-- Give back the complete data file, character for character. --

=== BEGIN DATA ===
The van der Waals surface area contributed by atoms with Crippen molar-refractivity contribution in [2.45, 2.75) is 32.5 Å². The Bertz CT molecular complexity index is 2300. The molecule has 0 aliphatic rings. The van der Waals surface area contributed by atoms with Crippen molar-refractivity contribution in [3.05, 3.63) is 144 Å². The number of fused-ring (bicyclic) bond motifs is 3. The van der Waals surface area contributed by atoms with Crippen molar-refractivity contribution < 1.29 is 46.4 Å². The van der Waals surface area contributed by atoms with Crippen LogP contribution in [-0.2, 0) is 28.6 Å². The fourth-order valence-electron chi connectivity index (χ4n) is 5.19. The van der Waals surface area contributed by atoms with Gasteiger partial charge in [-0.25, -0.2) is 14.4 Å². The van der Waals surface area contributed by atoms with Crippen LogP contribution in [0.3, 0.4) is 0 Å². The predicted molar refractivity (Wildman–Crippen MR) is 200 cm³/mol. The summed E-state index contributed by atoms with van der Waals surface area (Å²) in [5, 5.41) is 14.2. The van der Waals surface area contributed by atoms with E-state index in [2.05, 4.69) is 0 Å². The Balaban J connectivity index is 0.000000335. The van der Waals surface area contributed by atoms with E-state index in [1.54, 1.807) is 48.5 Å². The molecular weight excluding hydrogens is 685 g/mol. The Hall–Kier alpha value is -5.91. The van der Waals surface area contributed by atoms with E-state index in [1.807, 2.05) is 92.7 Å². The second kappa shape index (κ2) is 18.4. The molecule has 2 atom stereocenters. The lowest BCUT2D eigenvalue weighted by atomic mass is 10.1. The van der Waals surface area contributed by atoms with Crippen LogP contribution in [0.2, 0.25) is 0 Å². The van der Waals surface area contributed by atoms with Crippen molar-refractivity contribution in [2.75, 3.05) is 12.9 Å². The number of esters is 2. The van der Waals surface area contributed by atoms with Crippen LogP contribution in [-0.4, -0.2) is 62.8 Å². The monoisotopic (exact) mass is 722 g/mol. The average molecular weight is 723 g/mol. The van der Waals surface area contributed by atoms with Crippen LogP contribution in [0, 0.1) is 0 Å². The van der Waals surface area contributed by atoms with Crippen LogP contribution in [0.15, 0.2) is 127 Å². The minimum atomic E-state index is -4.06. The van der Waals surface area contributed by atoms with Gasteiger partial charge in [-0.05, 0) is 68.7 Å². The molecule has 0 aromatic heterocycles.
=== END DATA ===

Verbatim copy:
The van der Waals surface area contributed by atoms with Crippen molar-refractivity contribution in [2.45, 2.75) is 32.5 Å². The Bertz CT molecular complexity index is 2300. The molecule has 0 aliphatic rings. The van der Waals surface area contributed by atoms with Crippen molar-refractivity contribution in [3.05, 3.63) is 144 Å². The number of fused-ring (bicyclic) bond motifs is 3. The van der Waals surface area contributed by atoms with Crippen molar-refractivity contribution < 1.29 is 46.4 Å². The van der Waals surface area contributed by atoms with Crippen LogP contribution in [-0.2, 0) is 28.6 Å². The fourth-order valence-electron chi connectivity index (χ4n) is 5.19. The van der Waals surface area contributed by atoms with Gasteiger partial charge in [-0.25, -0.2) is 14.4 Å². The van der Waals surface area contributed by atoms with Crippen LogP contribution in [0.3, 0.4) is 0 Å². The predicted molar refractivity (Wildman–Crippen MR) is 200 cm³/mol. The summed E-state index contributed by atoms with van der Waals surface area (Å²) in [5, 5.41) is 14.2. The van der Waals surface area contributed by atoms with E-state index in [2.05, 4.69) is 0 Å². The Balaban J connectivity index is 0.000000335. The van der Waals surface area contributed by atoms with E-state index in [1.54, 1.807) is 48.5 Å². The molecular weight excluding hydrogens is 685 g/mol. The Hall–Kier alpha value is -5.91. The van der Waals surface area contributed by atoms with E-state index in [1.807, 2.05) is 92.7 Å². The second kappa shape index (κ2) is 18.4. The molecule has 2 atom stereocenters. The lowest BCUT2D eigenvalue weighted by atomic mass is 10.1. The van der Waals surface area contributed by atoms with Crippen LogP contribution in [0.2, 0.25) is 0 Å². The van der Waals surface area contributed by atoms with Crippen molar-refractivity contribution in [2.75, 3.05) is 12.9 Å². The number of esters is 2. The van der Waals surface area contributed by atoms with Crippen LogP contribution in [-0.4, -0.2) is 62.8 Å². The monoisotopic (exact) mass is 722 g/mol. The average molecular weight is 723 g/mol. The van der Waals surface area contributed by atoms with Crippen LogP contribution in [0, 0.1) is 0 Å². The van der Waals surface area contributed by atoms with Crippen LogP contribution in [0.15, 0.2) is 127 Å². The minimum atomic E-state index is -4.06. The van der Waals surface area contributed by atoms with Gasteiger partial charge in [-0.05, 0) is 68.7 Å². The molecule has 0 aromatic heterocycles.